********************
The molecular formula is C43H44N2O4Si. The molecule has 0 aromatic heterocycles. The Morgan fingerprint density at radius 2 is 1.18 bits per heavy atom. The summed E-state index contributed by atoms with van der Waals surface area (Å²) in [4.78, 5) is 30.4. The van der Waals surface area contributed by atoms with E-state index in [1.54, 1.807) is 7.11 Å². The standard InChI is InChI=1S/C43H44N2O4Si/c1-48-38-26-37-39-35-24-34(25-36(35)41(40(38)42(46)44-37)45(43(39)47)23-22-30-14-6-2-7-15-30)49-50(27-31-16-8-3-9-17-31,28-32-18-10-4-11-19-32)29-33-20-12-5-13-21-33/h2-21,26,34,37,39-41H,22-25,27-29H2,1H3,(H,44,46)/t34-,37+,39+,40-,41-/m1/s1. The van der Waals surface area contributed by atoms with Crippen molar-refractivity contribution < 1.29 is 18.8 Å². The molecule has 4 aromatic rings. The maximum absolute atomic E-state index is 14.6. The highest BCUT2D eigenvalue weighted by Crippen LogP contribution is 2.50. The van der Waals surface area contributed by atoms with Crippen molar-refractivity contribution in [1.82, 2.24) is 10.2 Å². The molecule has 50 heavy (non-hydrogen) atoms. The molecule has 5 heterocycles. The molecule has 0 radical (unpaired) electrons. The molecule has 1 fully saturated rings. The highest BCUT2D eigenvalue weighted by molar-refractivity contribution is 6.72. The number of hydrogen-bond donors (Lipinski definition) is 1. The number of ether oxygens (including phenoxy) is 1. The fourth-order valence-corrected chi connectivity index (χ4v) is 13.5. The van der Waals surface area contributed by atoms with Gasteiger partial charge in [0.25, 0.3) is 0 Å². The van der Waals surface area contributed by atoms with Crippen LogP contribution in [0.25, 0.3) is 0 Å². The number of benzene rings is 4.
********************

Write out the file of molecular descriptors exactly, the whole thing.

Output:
The molecular formula is C43H44N2O4Si. The molecule has 0 aromatic heterocycles. The Morgan fingerprint density at radius 2 is 1.18 bits per heavy atom. The summed E-state index contributed by atoms with van der Waals surface area (Å²) in [4.78, 5) is 30.4. The van der Waals surface area contributed by atoms with E-state index in [1.54, 1.807) is 7.11 Å². The standard InChI is InChI=1S/C43H44N2O4Si/c1-48-38-26-37-39-35-24-34(25-36(35)41(40(38)42(46)44-37)45(43(39)47)23-22-30-14-6-2-7-15-30)49-50(27-31-16-8-3-9-17-31,28-32-18-10-4-11-19-32)29-33-20-12-5-13-21-33/h2-21,26,34,37,39-41H,22-25,27-29H2,1H3,(H,44,46)/t34-,37+,39+,40-,41-/m1/s1. The van der Waals surface area contributed by atoms with Crippen molar-refractivity contribution < 1.29 is 18.8 Å². The molecule has 4 aromatic rings. The maximum absolute atomic E-state index is 14.6. The highest BCUT2D eigenvalue weighted by Crippen LogP contribution is 2.50. The van der Waals surface area contributed by atoms with Crippen molar-refractivity contribution in [1.82, 2.24) is 10.2 Å². The molecule has 50 heavy (non-hydrogen) atoms. The molecule has 5 heterocycles. The molecule has 0 radical (unpaired) electrons. The molecule has 1 fully saturated rings. The highest BCUT2D eigenvalue weighted by molar-refractivity contribution is 6.72. The number of hydrogen-bond donors (Lipinski definition) is 1. The number of ether oxygens (including phenoxy) is 1. The fourth-order valence-corrected chi connectivity index (χ4v) is 13.5. The van der Waals surface area contributed by atoms with Gasteiger partial charge in [0.25, 0.3) is 0 Å². The van der Waals surface area contributed by atoms with Crippen LogP contribution in [0.25, 0.3) is 0 Å². The number of benzene rings is 4.